This intertwining of “Christianity” and Progressivism has resulted in a general retreat from orthodox Christian theology and to a multicultural, identity-based, socialist and bureaucratic/elitist ideology that is virtually undifferentiated from that of god-less Progressivism.

I contend that, to the extent that Christian leaders have accepted this ideology, they have become willing members of the pagan priestly class described in the previous post.  That is, although they may be in the leadership of organizations that were founded as Christian, their actual purpose is to twist “Christianity” into whatever contorted form necessary to support the Progressive political goals of the day.  Their utility derives from the ability to hoodwink their parishioners into believing that “Christianity” and secular Progressivism are perfectly and always aligned.  Therefore, it is imperative that they maintain the pretense of orthodox Christianity so as to not lose their power base.

Thus, even much of what we call “Christian” in the contemporary United States is simply an extension of the secular, or pagan, power elite that despises actual Christianity.  If you have been reading this blog then you understand the reasons that I make this statement. If you have not or are not paying attention to what some denominational leadership is doing and saying, then this statement may well appear to be ridiculous.  Regardless, please understand that I have not lightly come to this sad conclusion.

As a consequence of this situation the overt and subversive hostility to the Gospel of Jesus Christ as testified to by Romans (and other Bible Books) is massive.  The simple fact is that God’s merciful saving of sinners is of no practical use for partisan Progressives.  In the first place, they are utterly unwilling to acknowledge a source of truth and power that is independent of human will.  For to do so would be an admission that human beings are not capable of organizing themselves to create an ever more perfect world.

Secondly, they absolutely reject the idea of Biblical sin as an unavoidable and uniform human condition.  They demand the right to define “sin” based on their own political positions and practical needs.  They also insist that “sin” is something that they stand above due to their carefully maintained political correctness.  Thus, it is only their political opponents who are “sinners.” And, “sin” must not be tied to anything independent of their thought and needs, like the Bible.  For, in order to manipulate other human beings into accepting their current political “talking points,” “sin” must be an ever changing concept that is under their control.

Thirdly, they absolutely despise the idea of human life based on thankfulness and joy.  For their power is based on the continual accumulation of anger, resentment and jealousy.  The misery that they cultivate is a weapon that can be easily directed at their opponents by painting them as the reason for all the world’s ills.

Finally, they reject the idea that they are answerable to God.  For they refuse to be limited by anything beyond their own wills to power.  Thus they are freed to utilize any argument, no natter how defective or dishonest; any available power, no matter how corrupt or any emotion, no matter how destructive to achieve their chosen ends.

It is into this putrid, hostile cultural environment that the Book of Romans makes its case for Christ.  Two-thousand years ago God chose for this Gospel to transform the Roman Empire from paganism to Christianity.  We simply do not know today if it is God’s providential purpose to save and redeem the West.  One-thousand years hence will we be seen as a source of hope or a warning?  Ours is not to know.  Rather, it is to be faithful to the Biblical Gospel of Jesus Christ here where we have been placed by God.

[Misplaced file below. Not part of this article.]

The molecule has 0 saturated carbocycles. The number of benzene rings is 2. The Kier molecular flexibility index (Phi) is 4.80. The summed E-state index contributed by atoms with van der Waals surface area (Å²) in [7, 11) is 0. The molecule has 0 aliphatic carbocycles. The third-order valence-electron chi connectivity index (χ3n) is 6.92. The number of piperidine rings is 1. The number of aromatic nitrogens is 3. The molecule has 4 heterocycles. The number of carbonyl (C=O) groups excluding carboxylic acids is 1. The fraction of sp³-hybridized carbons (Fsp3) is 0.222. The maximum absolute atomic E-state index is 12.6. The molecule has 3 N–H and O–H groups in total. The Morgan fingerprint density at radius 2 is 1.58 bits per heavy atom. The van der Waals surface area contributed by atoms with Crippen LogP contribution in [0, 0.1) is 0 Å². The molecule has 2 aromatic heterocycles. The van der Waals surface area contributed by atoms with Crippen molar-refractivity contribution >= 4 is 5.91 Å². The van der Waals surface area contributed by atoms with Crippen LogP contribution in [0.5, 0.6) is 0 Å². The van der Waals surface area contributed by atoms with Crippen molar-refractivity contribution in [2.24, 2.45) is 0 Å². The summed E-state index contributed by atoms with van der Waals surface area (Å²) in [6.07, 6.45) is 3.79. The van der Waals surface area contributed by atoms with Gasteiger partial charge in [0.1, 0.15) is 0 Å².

Romans: The Case for Christ to a Hostile World (17)

Contemporary Contemplations (1)

It is so easy to presume that Imperisl Rome was a primitive place that is unrelated to our advanced contemporary state.  But is this true?  On the one hand, we err seriously by underestimating the level of political, military and organizational sophistication necessary to acquire and then rule a vast empire for centuries.  On the other hand we tend to vastly overestimate changes to human nature over millennia.  Thus, if we look with open minds, the differences between Imperial Rome of A.D. 56 and imperial Washington D.C. of 2018 are less than might be initially assumed.

I will here, perhaps surprisingly, focus on the topic of paganism.  How, you might ask, can I presume to compare what truly was a pagan civilization with what is now a civilization founded on Christianity?  I am not arguing that the United States was not founded upon and continues to be strongly influenced by Christianity.  However, I do contend that the elite governmental, business, educational, legal, media and other institutions in the United States have become “paganized” to the point that it must be considered to be their dominant spiritual position.  Perhaps a definition will help.  Following is the first response when “define paganism” is searched in Google.


a religion other than one of the main world religions, specifically a non-Christian or pre-Christian religion.  “converts from paganism to Christianity”

a modern religious movement incorporating beliefs or practices from outside the main world religions, especially nature worship.  “modern paganism includes a respect for mother earth”

Can there truly be any doubt that our progressive elite institutions and the people who inhabit them have come to view orthodox Christianity as a reactionary, if not wholly evil force (see also here)?  By “orthodox” I mean any  Christian organization that intentionally remains connected to the Bible as the unique authoritative source for belief and practice.  Yes, there are many practicing Christians in the United States, but they are few and far in-between (and generally very quiet) among our ruling elite.